Robbie speaks passionately about creativity. There’s a sense that the school system funnels people into set paths, but Robbie’s thoughts and own lived experience show that if you follow your passion, great things can happen.
Influence & Philosophy
Sid Lowe is absolutely brilliant. His writing style is so unique.
Robbie doesn’t see himself as a writer or even a journalist. He does himself a disservice by saying that – it’s clear that he can write very well. But he demonstrates humility and a genuine desire to learn throughout our interview, and he name-checks a lot of wonderful journalists. El Sid, the man for Spanish football coverage in English, is the standout favourite. For Robbie, he’s the benchmark.
After delving into the merits and faults of American sports, and of LaLiga’s plans for global expansion, we settle back closer to home by speaking about Vallecas and Rayo Vallecano.
‘The beauty is in the struggle. I mean, if you were going to guarantee me happiness for the rest of my life, after a week I’d be like, I need an obstacle now’, he says with a laugh. He is referencing Rayo’s yo-yo nature, with frequent promotions, relegations and problems. Winning all the time is boring, and meaning and identity can be derived from Rayo’s fight for survival.
It’s obvious that Robbie is an avid reader. He talks about the book Skin in the Game and bemoans the fact that many super clubs have owners who care little for the local fans. In other words, they don’t have a ‘skin in the game’, no obvious loyalty to the locals.
In Vallecas, it’s different. If you wear the club colours, people will talk to you, smile at you, accept you. Robbie finishes by saying that ‘every time I step off the metro or drive into the city and walk down to the stadium, I just think how incredible it all is’.
It’s the club, the fans, the community… that’s Rayo.
Things We Didn’t Have Time For…
In our extensive and far-reaching chat, we fell down a very pleasant rabbit hole. As an interviewer, there is always a list of questions on hand; it’s a printed compilation designed to give security, to help your mind navigate a topic. But with the best interviewees, and Robbie was certainly one of those, you discard that list and melt into an organic conversation.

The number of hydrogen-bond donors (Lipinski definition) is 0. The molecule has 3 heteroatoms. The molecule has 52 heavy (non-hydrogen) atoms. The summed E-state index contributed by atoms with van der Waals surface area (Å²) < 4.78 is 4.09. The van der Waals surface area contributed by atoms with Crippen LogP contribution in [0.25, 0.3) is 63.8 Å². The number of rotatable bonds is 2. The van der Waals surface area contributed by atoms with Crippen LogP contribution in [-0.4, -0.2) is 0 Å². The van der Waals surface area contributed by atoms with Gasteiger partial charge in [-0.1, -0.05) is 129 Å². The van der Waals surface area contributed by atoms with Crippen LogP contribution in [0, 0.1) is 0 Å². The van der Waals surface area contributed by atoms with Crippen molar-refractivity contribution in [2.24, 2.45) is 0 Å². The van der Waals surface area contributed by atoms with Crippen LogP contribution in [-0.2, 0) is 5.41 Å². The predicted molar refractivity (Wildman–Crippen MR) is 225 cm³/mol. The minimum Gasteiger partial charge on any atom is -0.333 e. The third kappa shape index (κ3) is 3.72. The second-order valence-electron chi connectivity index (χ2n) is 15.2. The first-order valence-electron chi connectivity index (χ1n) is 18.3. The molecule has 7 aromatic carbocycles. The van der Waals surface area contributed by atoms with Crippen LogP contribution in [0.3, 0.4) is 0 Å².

There’s the issue of how Rayo, a club that wears its social conscience on its sleeve, can stave off the opportunism of those that might want to cash-in on this pure, hard-earned image. There are the accounts of intriguing, larger-than-life characters – the cowboy Feline; the little pot called Potele; and the humble Willy Agbonarvbare, who could be seen shopping in the local supermarket.
And innumerable acts of kindness, of shared chants and moments, and the question of how a well-organized, left-leaning group such as the Bukaneros – the passionate Rayo fan group – can play a larger role in a country where the political discourse is poking at the extremes.
Robbie details all of this and more in his book, with aplomb.
You can listen to the full interview with Robbie on our podcast. If you’re interested in more football related content, you can check out the story of John Aldridge and another about Damien Duff against Spain in the 2002 World Cup.
Robbie’s excellent book, Working Class Heroes: The Story of Rayo Vallecano, Madrid’s Forgotten Team, is available on Amazon, while you can follow his football journalism in the Spanish daily, AS.
Thank you for reading our Robbie Dunne interview – we have more in the pipeline!